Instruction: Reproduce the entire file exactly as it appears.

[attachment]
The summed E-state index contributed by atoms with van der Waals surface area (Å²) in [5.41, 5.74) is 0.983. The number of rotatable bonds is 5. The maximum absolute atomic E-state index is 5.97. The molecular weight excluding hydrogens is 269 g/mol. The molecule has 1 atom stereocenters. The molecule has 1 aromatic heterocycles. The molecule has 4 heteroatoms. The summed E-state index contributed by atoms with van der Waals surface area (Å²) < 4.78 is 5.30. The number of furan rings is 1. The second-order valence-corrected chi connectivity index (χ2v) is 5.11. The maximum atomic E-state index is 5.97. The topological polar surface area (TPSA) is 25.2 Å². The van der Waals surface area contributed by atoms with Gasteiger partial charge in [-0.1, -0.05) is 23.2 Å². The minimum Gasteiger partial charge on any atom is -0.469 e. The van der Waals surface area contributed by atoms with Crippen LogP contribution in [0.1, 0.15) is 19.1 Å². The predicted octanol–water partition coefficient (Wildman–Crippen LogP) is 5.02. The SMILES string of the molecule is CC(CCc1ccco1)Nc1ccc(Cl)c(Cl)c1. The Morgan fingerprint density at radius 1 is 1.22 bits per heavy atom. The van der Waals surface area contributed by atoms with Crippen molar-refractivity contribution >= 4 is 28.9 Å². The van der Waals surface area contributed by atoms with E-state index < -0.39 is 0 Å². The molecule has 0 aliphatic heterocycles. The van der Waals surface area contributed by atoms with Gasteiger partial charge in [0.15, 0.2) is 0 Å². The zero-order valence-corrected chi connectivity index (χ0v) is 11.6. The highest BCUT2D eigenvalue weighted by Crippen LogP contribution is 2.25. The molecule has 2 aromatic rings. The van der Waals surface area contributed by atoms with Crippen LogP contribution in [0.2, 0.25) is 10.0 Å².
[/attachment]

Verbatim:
The summed E-state index contributed by atoms with van der Waals surface area (Å²) in [5.41, 5.74) is 0.983. The number of rotatable bonds is 5. The maximum absolute atomic E-state index is 5.97. The molecular weight excluding hydrogens is 269 g/mol. The molecule has 1 atom stereocenters. The molecule has 1 aromatic heterocycles. The molecule has 4 heteroatoms. The summed E-state index contributed by atoms with van der Waals surface area (Å²) < 4.78 is 5.30. The number of furan rings is 1. The second-order valence-corrected chi connectivity index (χ2v) is 5.11. The maximum atomic E-state index is 5.97. The topological polar surface area (TPSA) is 25.2 Å². The van der Waals surface area contributed by atoms with Gasteiger partial charge in [-0.1, -0.05) is 23.2 Å². The minimum Gasteiger partial charge on any atom is -0.469 e. The van der Waals surface area contributed by atoms with Crippen LogP contribution in [0.1, 0.15) is 19.1 Å². The predicted octanol–water partition coefficient (Wildman–Crippen LogP) is 5.02. The SMILES string of the molecule is CC(CCc1ccco1)Nc1ccc(Cl)c(Cl)c1. The Morgan fingerprint density at radius 1 is 1.22 bits per heavy atom. The van der Waals surface area contributed by atoms with Crippen molar-refractivity contribution >= 4 is 28.9 Å². The van der Waals surface area contributed by atoms with E-state index < -0.39 is 0 Å². The molecule has 0 aliphatic heterocycles. The van der Waals surface area contributed by atoms with Gasteiger partial charge in [0.15, 0.2) is 0 Å². The zero-order valence-corrected chi connectivity index (χ0v) is 11.6. The highest BCUT2D eigenvalue weighted by Crippen LogP contribution is 2.25. The molecule has 2 aromatic rings. The van der Waals surface area contributed by atoms with Crippen LogP contribution in [0.2, 0.25) is 10.0 Å².